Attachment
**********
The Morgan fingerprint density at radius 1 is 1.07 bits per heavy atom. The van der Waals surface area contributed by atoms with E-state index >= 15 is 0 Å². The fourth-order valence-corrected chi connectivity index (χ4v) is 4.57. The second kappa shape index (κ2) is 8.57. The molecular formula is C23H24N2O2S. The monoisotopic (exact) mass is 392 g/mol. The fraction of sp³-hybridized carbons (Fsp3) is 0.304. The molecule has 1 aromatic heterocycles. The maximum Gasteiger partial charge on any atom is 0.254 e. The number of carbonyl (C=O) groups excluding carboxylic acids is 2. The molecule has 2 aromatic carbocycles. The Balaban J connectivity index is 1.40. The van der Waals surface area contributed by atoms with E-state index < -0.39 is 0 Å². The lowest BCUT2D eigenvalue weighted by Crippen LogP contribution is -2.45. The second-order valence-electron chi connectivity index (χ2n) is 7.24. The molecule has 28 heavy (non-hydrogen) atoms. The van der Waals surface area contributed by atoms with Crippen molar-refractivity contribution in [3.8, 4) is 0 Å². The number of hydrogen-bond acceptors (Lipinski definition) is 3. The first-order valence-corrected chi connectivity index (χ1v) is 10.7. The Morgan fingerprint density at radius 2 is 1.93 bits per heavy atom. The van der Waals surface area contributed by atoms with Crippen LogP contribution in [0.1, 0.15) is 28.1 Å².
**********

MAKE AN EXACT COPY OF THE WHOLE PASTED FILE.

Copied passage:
The Morgan fingerprint density at radius 1 is 1.07 bits per heavy atom. The van der Waals surface area contributed by atoms with E-state index >= 15 is 0 Å². The fourth-order valence-corrected chi connectivity index (χ4v) is 4.57. The second kappa shape index (κ2) is 8.57. The molecular formula is C23H24N2O2S. The monoisotopic (exact) mass is 392 g/mol. The fraction of sp³-hybridized carbons (Fsp3) is 0.304. The molecule has 1 aromatic heterocycles. The maximum Gasteiger partial charge on any atom is 0.254 e. The number of carbonyl (C=O) groups excluding carboxylic acids is 2. The molecule has 2 aromatic carbocycles. The Balaban J connectivity index is 1.40. The van der Waals surface area contributed by atoms with E-state index < -0.39 is 0 Å². The lowest BCUT2D eigenvalue weighted by Crippen LogP contribution is -2.45. The second-order valence-electron chi connectivity index (χ2n) is 7.24. The molecule has 28 heavy (non-hydrogen) atoms. The van der Waals surface area contributed by atoms with Crippen molar-refractivity contribution in [3.8, 4) is 0 Å². The number of hydrogen-bond acceptors (Lipinski definition) is 3. The first-order valence-corrected chi connectivity index (χ1v) is 10.7. The Morgan fingerprint density at radius 2 is 1.93 bits per heavy atom. The van der Waals surface area contributed by atoms with Crippen LogP contribution in [0.1, 0.15) is 28.1 Å².